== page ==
Law Firm Marketing Rules for 2013: Out with the Old, In with the New
by Larry Bodine
2013 is almost upon us, and one of the things you should shed with the old year is any antiquated ideas you may have about law firm marketing. Last week, Stephen Fairley listed five of the most common “old rules” and gave you new legal marketing rules to live by in the new year on The Rainmaker Blog.
Old Rule #5: Look to your competitors to succeed. In the race to be perceived as equals, small law firms have done their level best to erase the lines between them and their larger brethren. The result is an inability to self-differentiate. Ask two partners, one at a small firm and one at a large firm, what makes each of them unique, and they’ll both likely give you the exact same response.
New Rule #5: Only the specialists will survive. In this new economy, you must clearly stake out your ground: who you are, who you serve, and how you specialize is increasingly vital to your survival. Identify your uniqueness and emphasize it everywhere. Train every person from your partners to the receptionist how to answer the Big Question: “Why should I hire you?”
Old Rule #4: Mediocrity is acceptable . . . as long as associates bill enough hours. Although no one openly states mediocrity is okay, far too many partners tacitly accept it; some believe it’s inevitable. I have head and seen firsthand the devastating effects the wrong office manager or receptionist can have on a small law firm. I have had clients who tolerated mediocre associates only to lose top accounts and lawsuits because of them.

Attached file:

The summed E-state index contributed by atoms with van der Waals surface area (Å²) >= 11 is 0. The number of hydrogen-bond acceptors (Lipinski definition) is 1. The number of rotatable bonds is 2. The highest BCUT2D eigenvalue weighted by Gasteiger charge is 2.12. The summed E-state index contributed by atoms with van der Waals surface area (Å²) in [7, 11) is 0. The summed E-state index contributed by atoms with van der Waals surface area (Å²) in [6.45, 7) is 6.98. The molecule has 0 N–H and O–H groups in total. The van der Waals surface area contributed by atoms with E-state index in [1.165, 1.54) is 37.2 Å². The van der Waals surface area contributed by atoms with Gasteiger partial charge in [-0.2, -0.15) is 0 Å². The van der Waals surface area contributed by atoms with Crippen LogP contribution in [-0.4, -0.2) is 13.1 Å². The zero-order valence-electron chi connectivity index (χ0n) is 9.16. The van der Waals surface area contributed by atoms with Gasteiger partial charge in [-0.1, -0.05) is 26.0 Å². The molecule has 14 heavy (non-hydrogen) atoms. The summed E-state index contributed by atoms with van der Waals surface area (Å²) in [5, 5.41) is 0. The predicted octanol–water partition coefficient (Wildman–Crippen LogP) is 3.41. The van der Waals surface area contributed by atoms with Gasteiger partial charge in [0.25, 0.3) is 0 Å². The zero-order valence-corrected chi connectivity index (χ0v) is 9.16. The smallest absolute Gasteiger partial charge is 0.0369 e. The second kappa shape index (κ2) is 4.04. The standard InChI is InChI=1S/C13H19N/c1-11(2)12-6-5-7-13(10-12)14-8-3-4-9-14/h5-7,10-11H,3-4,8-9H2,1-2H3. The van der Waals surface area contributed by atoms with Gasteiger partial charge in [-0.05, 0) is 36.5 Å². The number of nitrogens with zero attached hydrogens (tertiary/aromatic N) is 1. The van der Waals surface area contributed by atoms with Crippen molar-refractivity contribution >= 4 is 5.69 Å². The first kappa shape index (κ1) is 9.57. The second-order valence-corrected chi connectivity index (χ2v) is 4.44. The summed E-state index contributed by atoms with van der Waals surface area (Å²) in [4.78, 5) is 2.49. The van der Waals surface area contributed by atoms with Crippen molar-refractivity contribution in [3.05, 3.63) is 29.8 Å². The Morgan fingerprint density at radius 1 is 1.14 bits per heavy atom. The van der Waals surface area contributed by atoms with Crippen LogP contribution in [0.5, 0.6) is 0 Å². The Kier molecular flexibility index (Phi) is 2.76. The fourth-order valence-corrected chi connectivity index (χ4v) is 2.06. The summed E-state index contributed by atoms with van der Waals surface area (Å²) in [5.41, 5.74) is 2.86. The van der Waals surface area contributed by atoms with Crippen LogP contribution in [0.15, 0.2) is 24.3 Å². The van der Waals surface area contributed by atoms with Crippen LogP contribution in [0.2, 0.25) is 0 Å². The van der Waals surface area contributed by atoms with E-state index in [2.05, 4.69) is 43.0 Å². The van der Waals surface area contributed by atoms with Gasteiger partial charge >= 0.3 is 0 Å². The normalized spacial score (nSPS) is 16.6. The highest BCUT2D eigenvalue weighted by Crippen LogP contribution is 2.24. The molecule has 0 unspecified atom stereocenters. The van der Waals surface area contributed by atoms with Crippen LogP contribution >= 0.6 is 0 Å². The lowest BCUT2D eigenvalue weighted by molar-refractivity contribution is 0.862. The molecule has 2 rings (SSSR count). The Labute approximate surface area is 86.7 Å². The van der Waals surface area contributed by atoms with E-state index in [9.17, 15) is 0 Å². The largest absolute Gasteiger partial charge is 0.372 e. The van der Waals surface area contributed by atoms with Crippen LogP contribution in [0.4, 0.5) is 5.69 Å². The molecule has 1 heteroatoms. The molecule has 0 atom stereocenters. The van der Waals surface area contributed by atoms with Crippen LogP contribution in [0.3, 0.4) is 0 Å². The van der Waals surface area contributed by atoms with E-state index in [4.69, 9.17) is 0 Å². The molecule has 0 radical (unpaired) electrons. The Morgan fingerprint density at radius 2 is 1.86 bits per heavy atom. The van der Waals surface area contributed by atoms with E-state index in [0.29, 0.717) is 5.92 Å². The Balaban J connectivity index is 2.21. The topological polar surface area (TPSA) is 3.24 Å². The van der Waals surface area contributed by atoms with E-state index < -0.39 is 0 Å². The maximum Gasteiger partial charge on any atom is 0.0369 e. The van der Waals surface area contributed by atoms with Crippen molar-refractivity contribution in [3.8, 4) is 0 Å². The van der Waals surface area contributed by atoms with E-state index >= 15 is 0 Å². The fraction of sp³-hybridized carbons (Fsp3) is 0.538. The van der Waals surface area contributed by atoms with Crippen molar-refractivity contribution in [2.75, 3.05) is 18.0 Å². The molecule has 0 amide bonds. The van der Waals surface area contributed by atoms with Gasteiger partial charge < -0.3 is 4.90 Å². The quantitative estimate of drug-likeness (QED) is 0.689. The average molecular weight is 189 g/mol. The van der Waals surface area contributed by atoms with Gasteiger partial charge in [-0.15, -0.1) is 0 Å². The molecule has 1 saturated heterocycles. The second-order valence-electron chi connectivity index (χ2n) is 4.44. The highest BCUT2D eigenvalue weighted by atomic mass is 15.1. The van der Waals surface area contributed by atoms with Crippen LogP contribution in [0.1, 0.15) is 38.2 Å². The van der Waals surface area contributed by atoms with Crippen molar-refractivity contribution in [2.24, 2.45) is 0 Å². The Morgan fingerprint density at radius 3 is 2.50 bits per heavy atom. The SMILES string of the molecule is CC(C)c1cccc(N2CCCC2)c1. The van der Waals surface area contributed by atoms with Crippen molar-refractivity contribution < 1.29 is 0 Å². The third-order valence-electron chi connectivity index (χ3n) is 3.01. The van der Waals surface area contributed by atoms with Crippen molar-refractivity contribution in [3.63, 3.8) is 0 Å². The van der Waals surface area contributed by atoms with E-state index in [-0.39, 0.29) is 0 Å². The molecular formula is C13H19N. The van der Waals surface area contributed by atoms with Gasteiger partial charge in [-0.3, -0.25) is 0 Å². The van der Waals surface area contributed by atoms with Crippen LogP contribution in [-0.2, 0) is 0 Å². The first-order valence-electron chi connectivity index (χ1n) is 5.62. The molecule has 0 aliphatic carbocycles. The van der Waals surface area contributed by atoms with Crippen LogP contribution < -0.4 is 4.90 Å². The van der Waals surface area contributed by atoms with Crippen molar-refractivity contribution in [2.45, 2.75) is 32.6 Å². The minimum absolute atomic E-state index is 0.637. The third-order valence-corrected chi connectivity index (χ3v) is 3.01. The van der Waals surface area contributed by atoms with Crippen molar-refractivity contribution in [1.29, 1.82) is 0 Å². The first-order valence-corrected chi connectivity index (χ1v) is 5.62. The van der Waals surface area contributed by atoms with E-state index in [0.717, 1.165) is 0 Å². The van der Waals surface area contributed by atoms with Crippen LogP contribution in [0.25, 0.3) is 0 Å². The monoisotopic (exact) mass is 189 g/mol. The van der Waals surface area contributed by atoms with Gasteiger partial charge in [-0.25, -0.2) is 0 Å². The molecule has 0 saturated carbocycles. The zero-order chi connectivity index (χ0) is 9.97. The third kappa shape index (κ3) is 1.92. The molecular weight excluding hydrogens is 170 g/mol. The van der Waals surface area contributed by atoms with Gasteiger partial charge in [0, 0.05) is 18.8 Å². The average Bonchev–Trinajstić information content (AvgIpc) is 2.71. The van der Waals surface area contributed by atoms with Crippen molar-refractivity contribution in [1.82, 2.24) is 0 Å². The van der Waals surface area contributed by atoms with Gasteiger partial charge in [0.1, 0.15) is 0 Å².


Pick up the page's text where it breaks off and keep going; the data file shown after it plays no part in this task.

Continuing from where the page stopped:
New Rule #4: Superstars are the currency of the new economy. You have a limited number of positions to fill in your firm and you can only afford to retain superstars in every position. If you find a position filled with someone who is “good enough,” either eliminate the person or eliminate the position. You set the standard. You raise the bar. Excellence is the only attitude we allow. “Exceptional” is the “New Normal” in our firm.
Old Rule #3: The law is a noble profession. In times past, it was enough for you to be excellent at your craft. New lawyers could invest the first decade of practice perfecting their pitch.
New Rule #3: Law is a business. As outside pressures narrow your focus on what is truly important (your survival), you must pay attention to the business of your practice and engender a culture of total participation driven by measurable results, where setting and achieving aggressive goals is paramount.
Old Rule #2: Taking care of clients comes first.
New Rule #2: Take care of your business first or you won’t be in business to take care of your clients. Too many times lawyers focus solely on their clients without focusing on the bottom line. The result is devastating: not sending out invoices on time; not raising your rates for years; not actively cross-promoting other services your firm offers; and not staying connected with former clients.
Everything rises and falls on leadership. You must be the one to lead the charge in shifting your firm’s culture from one of passivity into action orientation.
Old Rule #1: More marketing will obtain more results. In the past, all you had to do was throw more money at marketing or advertising and you would see more results. But not any more.
New Rule #1: ROI rules. With the increased competition and level of sophistication in the legal marketing industry, to get ahead you must be faster, smarter, and more effective than your competitors.
Your ability to leverage Internet marketing and automatic parts of your marketing system will allow you to dominate larger firms with bigger budgets; however, every dollar must be accounted for and every effort must be measured for Return On Investment. You cannot afford to be indifferent.© 2012 Larry Bodine
Larry Bodine is the Editor in Chief of Lawyers.com, blogs.lawyers.com, the top online destination for legal news consumers can use. See about.me/larrybodine. Follow Larry on Twitter: @larrybodine. He has helped law firms generate millions in new revenue by devising strategies, conducting business development retreats and individually coaching attorneys. See about.me/larrybodine. Follow Larry on Twitter: @larrybodine.